March 14, 2016

The dysgenic effects of modern civilization

I hope that strong AI and practical gene editing becomes a reality before this bleak future kicks in.

GENETICS March 7, 2016 vol. 202 no. 3 869-875; DOI: 10.1534/genetics.115.180471

Mutation and Human Exceptionalism: Our Future Genetic Load

Michael Lynch

Although the human germline mutation rate is higher than that in any other well-studied species, the rate is not exceptional once the effective genome size and effective population size are taken into consideration. Human somatic mutation rates are substantially elevated above those in the germline, but this is also seen in other species. What is exceptional about humans is the recent detachment from the challenges of the natural environment and the ability to modify phenotypic traits in ways that mitigate the fitness effects of mutations, e.g., precision and personalized medicine. This results in a relaxation of selection against mildly deleterious mutations, including those magnifying the mutation rate itself. The long-term consequence of such effects is an expected genetic deterioration in the baseline human condition, potentially measurable on the timescale of a few generations in westernized societies, and because the brain is a particularly large mutational target, this is of particular concern. Ultimately, the price will have to be covered by further investment in various forms of medical intervention. Resolving the uncertainties of the magnitude and timescale of these effects will require the establishment of stable, standardized, multigenerational measurement procedures for various human traits.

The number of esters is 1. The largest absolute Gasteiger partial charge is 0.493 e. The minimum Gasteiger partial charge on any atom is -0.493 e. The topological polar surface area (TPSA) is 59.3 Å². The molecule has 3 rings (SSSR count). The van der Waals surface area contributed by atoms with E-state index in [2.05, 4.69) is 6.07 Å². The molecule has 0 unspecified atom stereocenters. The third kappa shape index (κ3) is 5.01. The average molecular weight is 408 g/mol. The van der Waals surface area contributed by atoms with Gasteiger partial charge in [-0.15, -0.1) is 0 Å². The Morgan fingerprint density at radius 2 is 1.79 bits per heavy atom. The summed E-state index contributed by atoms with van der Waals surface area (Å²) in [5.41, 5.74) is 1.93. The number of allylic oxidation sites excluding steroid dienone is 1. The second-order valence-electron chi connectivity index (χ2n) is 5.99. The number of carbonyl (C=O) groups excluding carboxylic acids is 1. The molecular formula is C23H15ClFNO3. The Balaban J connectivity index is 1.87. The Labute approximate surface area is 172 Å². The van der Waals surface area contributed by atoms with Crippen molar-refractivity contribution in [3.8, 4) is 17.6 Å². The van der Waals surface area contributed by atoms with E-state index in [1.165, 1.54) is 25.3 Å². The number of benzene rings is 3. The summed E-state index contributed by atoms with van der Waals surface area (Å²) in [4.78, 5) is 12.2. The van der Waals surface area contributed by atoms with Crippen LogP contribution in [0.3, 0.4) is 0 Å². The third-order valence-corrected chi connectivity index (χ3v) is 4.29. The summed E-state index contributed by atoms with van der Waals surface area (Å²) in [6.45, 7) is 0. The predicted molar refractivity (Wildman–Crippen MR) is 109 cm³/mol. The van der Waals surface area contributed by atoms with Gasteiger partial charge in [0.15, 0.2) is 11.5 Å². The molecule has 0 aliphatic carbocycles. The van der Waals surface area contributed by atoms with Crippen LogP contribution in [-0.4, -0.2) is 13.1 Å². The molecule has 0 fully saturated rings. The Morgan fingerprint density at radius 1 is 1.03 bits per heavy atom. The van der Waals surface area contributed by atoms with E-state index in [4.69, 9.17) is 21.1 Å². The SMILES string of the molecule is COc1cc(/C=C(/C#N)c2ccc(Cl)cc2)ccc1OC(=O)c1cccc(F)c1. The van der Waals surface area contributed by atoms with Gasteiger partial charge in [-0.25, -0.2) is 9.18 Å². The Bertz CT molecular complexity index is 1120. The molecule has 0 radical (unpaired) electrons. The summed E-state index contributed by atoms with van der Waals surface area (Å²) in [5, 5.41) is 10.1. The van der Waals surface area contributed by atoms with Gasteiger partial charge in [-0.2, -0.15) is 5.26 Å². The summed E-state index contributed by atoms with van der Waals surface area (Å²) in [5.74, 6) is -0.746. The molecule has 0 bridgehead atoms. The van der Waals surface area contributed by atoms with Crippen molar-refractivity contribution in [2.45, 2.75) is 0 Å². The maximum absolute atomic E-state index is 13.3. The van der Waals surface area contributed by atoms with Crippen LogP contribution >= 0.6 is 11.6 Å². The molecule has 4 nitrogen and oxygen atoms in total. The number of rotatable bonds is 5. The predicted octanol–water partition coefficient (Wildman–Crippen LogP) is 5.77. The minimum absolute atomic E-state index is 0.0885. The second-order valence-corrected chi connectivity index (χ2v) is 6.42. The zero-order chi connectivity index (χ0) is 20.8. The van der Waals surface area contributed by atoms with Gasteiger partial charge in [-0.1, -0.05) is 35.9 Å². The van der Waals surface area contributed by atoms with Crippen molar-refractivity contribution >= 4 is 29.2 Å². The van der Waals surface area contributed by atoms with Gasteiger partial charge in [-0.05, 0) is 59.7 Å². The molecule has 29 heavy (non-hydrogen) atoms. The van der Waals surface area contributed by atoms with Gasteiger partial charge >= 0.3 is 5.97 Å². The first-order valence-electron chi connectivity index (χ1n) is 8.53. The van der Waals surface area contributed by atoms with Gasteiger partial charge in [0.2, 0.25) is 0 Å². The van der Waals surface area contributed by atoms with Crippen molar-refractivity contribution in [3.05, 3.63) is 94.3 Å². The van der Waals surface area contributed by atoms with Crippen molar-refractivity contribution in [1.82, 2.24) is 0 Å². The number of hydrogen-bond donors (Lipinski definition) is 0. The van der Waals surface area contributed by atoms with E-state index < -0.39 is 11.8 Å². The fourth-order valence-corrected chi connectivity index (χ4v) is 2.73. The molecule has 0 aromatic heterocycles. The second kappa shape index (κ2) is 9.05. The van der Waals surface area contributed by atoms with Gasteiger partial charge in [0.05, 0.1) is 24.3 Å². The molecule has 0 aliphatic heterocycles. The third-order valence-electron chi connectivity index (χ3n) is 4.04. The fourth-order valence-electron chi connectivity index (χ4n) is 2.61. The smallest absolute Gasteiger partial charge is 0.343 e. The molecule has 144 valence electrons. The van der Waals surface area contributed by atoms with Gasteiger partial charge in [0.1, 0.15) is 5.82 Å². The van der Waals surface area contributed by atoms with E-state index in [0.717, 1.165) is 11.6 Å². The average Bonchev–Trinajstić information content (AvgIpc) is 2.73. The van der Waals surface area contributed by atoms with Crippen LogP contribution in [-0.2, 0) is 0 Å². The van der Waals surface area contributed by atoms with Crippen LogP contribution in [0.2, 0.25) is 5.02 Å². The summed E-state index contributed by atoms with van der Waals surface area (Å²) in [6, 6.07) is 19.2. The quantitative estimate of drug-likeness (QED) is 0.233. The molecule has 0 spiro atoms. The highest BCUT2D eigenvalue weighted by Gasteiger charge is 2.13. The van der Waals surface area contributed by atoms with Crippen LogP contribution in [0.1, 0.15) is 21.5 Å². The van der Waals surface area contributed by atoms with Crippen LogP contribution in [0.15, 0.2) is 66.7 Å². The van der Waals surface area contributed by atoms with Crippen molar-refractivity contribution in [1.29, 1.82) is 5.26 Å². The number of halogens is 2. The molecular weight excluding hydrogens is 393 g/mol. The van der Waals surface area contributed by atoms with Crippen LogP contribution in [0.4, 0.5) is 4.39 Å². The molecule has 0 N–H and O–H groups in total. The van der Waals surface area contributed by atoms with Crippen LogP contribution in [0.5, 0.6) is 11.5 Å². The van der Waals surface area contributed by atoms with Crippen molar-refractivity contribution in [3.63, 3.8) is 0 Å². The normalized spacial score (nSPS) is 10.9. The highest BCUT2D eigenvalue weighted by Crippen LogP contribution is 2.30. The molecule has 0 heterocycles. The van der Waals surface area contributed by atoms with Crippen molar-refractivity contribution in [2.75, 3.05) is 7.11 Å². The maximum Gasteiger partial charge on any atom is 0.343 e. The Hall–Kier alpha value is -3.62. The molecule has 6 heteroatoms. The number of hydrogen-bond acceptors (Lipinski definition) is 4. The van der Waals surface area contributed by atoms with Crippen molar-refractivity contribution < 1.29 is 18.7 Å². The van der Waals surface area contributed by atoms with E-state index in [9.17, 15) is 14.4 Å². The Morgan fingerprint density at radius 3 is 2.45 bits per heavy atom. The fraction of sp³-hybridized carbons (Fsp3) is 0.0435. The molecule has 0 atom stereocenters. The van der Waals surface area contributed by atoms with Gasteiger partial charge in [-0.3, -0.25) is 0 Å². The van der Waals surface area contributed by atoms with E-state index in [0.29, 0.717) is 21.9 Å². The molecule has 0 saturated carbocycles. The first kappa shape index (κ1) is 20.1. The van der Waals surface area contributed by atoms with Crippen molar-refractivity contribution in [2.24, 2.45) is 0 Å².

Romulus said...

Given that Cro-Magnons and Neanderthals exhibited cranial capacities in the 1800cc range, and modern human populations are typically in the 1300-1400 range, I would say we have fallen quite far. We are closer to homo heidelbergensis in terms of brain size than the first AMH. Of course size is not the only factor, there is encephalization and greater prefrontal cortex development to consider, but the trend still points towards decline. Hopefully whatever catastrophe this inevitably leads to will not be the end of our species entirely.

sykes.1 said...

This is dysgenic only in the paleolithic environment. It is obviously adaptive in the modern agricultural/industrial environment. Why don't biologists learn something about evolution and natural selection?